One could reasonably argue that a crucial aspect of Stoicism is an emphasis on endurance. Which is why so many people think that Stoicism is “only” good to deal with hardship. Setting aside that there is a lot more to Stoicism than how to cope with hardship, we would do well to remember that every human life will, sooner or later, be marked by hardship. Even if you are the most successful, wealthy, and healthy person in the world, you will still have to face your own death. And before that, the death of some of your loved ones. So hardship is a human universal, it cannot be avoided.
That said, the management of hardship most certainly is a recurring Stoic theme, and is discussed by Seneca in his 67th letter to his friend Lucilius. Early on, Seneca makes clear that Stoics do not seek hardship, we are not crazy:
“I should prefer to be free from torture; but if the time comes when it must be endured, I shall desire that I may conduct myself therein with bravery, honor, and courage. … Nor am I so mad as to crave illness; but if I must suffer illness, I shall desire that I may do nothing which shows lack of restraint, and nothing that is unvirtuous. The conclusion is, not that hardships are desirable, but that virtue is desirable, which enables us patiently to endure hardships.” (LXVII.3,4)
Most of us are unlikely to ever face torture, but we will all have to deal with illness, if we haven’t already. This is particularly obvious at the time of this writing, when the covid-19 pandemic is still raging strong, despite worldwide efforts to stem it and the availability of multiple vaccines. As Seneca says, nobody in her right mind actually seeks illness, but what happens if you have to deal with? How will you respond? Epictetus would remind us that avoiding illness is not under our control, because it may happen regardless of our best efforts. What very much is under our control is to decide how to behave once we have fallen ill.
A few years ago a friend of mine who worked in a home for the terminally ill told me that it was a very stressful job. I thought he was referring to the distress of seeing so many fellow human beings dying on a regular basis. He said that yes, that was part of it. But there was also the fact that a remarkably high number of those patients were abusive of the staff that was taking care of them. Apparently, they thought that dying gave them permission to be nasty toward other people, even those who were actually there to help. A Stoic would refrain from such behavior, as understandable as perhaps it is. Indeed, the situation I just described is an excellent test of character: if you are serious about practicing virtue, it is hard to imagine a better occasion than being kind to others while you are facing your own mortality.
Notice also, in the above passage, that Seneca very clearly states that it isn’t that hardship is desirable — again, we are not masochists! — but rather than virtue is desirable, and virtue is only evident when circumstances test us. Which is why we read:
“If you have nothing to stir you up and rouse you to action, nothing which will test your resolution by its threats and hostilities; if you recline in unshaken comfort, it is not tranquillity; it is merely a flat calm.” (LXVII.14)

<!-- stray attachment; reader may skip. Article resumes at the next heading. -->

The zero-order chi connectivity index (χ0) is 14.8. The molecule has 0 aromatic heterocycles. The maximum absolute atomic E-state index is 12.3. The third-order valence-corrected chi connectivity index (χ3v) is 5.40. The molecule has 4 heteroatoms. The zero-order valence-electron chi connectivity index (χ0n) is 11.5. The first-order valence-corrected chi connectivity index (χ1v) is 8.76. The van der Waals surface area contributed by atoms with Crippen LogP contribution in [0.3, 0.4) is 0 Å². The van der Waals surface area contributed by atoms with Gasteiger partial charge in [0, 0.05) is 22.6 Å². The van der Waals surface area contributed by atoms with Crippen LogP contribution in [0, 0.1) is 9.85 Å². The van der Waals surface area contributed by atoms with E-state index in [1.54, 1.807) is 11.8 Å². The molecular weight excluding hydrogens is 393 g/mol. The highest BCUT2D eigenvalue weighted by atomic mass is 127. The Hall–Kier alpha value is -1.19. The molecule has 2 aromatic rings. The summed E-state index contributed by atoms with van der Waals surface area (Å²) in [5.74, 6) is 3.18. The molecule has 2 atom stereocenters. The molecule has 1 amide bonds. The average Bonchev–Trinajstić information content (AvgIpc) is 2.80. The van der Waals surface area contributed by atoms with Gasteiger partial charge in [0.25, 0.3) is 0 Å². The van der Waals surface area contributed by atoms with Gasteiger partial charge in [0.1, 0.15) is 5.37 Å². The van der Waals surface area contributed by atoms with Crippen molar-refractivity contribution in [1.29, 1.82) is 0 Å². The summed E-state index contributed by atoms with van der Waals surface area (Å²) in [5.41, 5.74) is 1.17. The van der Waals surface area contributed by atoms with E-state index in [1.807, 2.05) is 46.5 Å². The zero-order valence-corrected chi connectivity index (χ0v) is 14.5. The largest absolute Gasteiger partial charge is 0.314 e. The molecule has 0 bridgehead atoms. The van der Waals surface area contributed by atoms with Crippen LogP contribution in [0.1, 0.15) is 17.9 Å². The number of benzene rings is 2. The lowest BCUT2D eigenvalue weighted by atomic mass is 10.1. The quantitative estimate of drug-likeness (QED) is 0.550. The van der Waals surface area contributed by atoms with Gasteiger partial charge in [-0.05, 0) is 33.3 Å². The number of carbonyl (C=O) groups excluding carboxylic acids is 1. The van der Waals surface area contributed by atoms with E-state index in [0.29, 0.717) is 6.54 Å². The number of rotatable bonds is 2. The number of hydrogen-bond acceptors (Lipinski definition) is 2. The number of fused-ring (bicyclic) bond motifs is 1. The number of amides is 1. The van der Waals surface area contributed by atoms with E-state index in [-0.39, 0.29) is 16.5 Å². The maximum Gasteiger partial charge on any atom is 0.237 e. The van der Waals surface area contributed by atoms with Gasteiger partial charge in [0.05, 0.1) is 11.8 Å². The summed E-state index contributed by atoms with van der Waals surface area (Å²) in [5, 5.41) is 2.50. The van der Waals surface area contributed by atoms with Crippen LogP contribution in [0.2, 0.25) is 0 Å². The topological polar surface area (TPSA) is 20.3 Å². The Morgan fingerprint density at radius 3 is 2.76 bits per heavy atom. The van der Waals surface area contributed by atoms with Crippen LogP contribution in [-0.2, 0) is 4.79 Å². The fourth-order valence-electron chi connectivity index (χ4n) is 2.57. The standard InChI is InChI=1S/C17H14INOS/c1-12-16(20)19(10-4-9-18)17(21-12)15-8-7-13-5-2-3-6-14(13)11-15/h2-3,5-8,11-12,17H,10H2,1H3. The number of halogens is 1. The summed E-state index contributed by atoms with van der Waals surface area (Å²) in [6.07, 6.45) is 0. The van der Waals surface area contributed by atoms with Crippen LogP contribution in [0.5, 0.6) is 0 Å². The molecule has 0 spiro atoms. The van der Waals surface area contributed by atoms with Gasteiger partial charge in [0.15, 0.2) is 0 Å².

We can talk the good talk all we want, but we will not know if we are up to the challenge until the challenge comes. In a sense, a Stoic looks forward to a challenge, again not because she wants to experience hard times, but because that is what she has prepared for. Marcus Aurelius likens life to a wrestling match, and Epictetus says that our “trainer,” that is, the universe, constantly sends us challenges to make sure we don’t slack off, keeping us ready to deal with life’s ever changing circumstances.
So virtue is the key, but what exactly is virtue? Elsewhere Seneca tells us that it is nothing but “right reason,” meaning the reason of a social animal like Homo sapiens, which tells us that a good life is one in which we are helpful to our fellow human beings. In this letter he addresses a related Stoic notion, that of the unity of virtues. He says:
“There is the whole inseparable company of virtues; every honorable act is the work of one single virtue, but it is in accordance with the judgment of the whole council.” (LXVII.10)
You might have heard that the Stoics recognized four principal, or cardinal, virtues: practical wisdom (i.e., knowledge of good and evil), courage, justice, and temperance. Aristotle, ever the taxonomist, went so far as listing 12 virtues. (If you really want the full catalogue, here it is: courage; temperance; liberality — i.e., spending generously; magnificence — i.e., charisma, style; magnanimity; ambition; patience; friendliness; truthfulness; wit, modesty; and justice.) Regardless of how many virtues one may recognize, the Stoics thought that they are all aspects of a single underlying property of character: wisdom.
That is why the virtues cannot contradict each other, in Stoic ethics. One cannot meaningfully be, say, courageous and yet unjust. That’s because courage isn’t just the ability to face danger, but rather the moral courage of doing the right thing. Courage and justice, therefore, are inextricably intertwined. And so it is for the other virtues. In any particular instance, Seneca says, we may glimpse the doings of one or two of the virtues. But our actions are the result, as he puts it, of “the whole council.” And a major goal of Stoic practice is to refine the sharpness of that council, so that we may act virtuously no matter what the specific circumstances.